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I am wondering what is the correct solution to this problem and if I am diagnosing the problem correctly.

Recently, my front wheel started squeaking once per revolution of the wheel. I tried to address this by looking at the brakes, spinning the wheel without load and trying to see if I am noticing a sound. There is no squeak without load.

What I did notice is if I applied pressure to the front wheel (by leaning down on my bike while standing), the wheel would eventually squeak once a particular part of the wheel was touching the ground. I can then reproduce the squeaking sound by squeezing the side of the tire or pushing on the rubber tire at the point that causes the squeak.

I tried to fix this issue by replacing the inner tube, but the issue is unchanged.

It sounds like maybe the inner tube is rubbing against something, but I cannot quite explain what is causing the squeak. What should I try next or diagnose this problem? Should I replace the rim tape? Should I replace the tire/wheel?

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    Is it happening at the rim seam, ie 180 degrees away from the valve? May 13 at 19:46
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    Check any rubber seals at the hub, either visible or invisible. A quick squirt of something around the axle/hub interface wouldn't hurt. Unless it gets on your brake disc.
    – JoeK
    May 13 at 20:00
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    @NathanKnutson the squeak is happening at about 120 degrees away from the valve. Where I am measuring degrees from the center of the wheel. In regards to where the squeaking actually occurs on the part of the tire: it occurs when I apply pressure to the tire to the part that makes contact with the ground or if I apply the pressure to the side of the tire (part where the tire makes contact with the rim), but only in the localized part that squeaks.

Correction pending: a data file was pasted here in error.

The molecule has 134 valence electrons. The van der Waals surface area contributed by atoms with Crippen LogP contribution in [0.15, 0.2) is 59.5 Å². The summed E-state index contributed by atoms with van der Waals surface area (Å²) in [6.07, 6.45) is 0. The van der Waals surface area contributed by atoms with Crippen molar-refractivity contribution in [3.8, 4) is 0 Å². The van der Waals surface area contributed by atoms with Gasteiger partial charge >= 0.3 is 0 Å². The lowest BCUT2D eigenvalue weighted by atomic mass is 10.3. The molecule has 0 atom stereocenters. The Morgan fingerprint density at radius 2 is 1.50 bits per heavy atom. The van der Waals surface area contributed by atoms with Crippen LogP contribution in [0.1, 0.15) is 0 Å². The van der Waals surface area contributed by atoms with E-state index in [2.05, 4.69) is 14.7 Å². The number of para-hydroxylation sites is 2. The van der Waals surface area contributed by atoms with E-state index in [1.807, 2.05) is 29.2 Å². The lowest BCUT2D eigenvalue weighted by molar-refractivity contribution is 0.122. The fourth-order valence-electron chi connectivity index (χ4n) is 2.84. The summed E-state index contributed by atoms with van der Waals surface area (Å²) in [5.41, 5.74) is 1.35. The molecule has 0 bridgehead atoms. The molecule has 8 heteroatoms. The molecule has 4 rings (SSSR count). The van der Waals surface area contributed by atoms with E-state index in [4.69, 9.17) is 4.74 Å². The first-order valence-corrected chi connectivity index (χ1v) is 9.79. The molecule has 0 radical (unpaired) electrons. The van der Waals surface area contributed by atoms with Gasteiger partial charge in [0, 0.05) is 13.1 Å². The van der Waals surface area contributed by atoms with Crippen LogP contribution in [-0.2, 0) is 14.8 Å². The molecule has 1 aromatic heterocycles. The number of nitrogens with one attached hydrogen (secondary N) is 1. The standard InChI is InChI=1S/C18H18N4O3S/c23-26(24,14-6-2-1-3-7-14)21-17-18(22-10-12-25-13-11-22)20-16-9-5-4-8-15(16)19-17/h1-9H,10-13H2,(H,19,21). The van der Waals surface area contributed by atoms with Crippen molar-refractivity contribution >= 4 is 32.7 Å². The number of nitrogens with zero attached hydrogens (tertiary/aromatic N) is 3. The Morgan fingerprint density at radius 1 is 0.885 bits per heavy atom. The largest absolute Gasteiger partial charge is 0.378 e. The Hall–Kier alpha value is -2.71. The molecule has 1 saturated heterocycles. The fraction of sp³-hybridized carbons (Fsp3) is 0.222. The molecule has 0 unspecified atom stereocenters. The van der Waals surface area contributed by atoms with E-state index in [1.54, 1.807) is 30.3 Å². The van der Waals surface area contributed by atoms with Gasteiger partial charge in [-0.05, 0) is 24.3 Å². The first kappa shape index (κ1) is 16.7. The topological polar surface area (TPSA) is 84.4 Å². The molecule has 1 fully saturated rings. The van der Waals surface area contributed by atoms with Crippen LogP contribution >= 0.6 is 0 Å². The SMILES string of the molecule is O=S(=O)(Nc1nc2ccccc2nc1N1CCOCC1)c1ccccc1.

– Viktor
    May 13 at 20:41
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    @Criggie the sound can be reproduced by pushing on the tire at a certain point.
    – Viktor
    May 14 at 2:03
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    That is what causes the sound. It even causes a sound off the pick. This part is on the side of the tire. Between the part touching the ground and the rim. Sound is caused by pressure compressing the tire against the ground at this point which perturbs the spot. Nothing else is squeaking.
    – Viktor
    May 14 at 2:04

1 Answer 1

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Answering this question in case it is helpful for those struggling with a similar problem in the future.

This problem is caused by a hairline fracture in the rim. You can see it below: rim hairline fracture

However, I did not hear this noise by just pushing on the rim while the tire was removed because in order to cause this noise there needed to have been significant pressure on the other side (ie. the inner tube needed to be inflated and the sound was only caused by full pressure in the tube).

The sound can be reproduced by squeezing on the tire right above the tube or by squeezing very hard on the rim where the hairline fracture occurred.

Also, the sound occurs for some reason from a small part of the fractured part of the rim, but the rest of it does not cause a sound.

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Viktor is a new contributor to this site. Take care in asking for clarification, commenting, and answering. Check out our Code of Conduct.
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    That is excellent detective work ! The only downside is that the rim is now a write-off. You may be able to replace the rim only if the new one has the same profile and spoke count, otherwise a whole new wheel might be cheaper.
    – Criggie
    May 14 at 4:57

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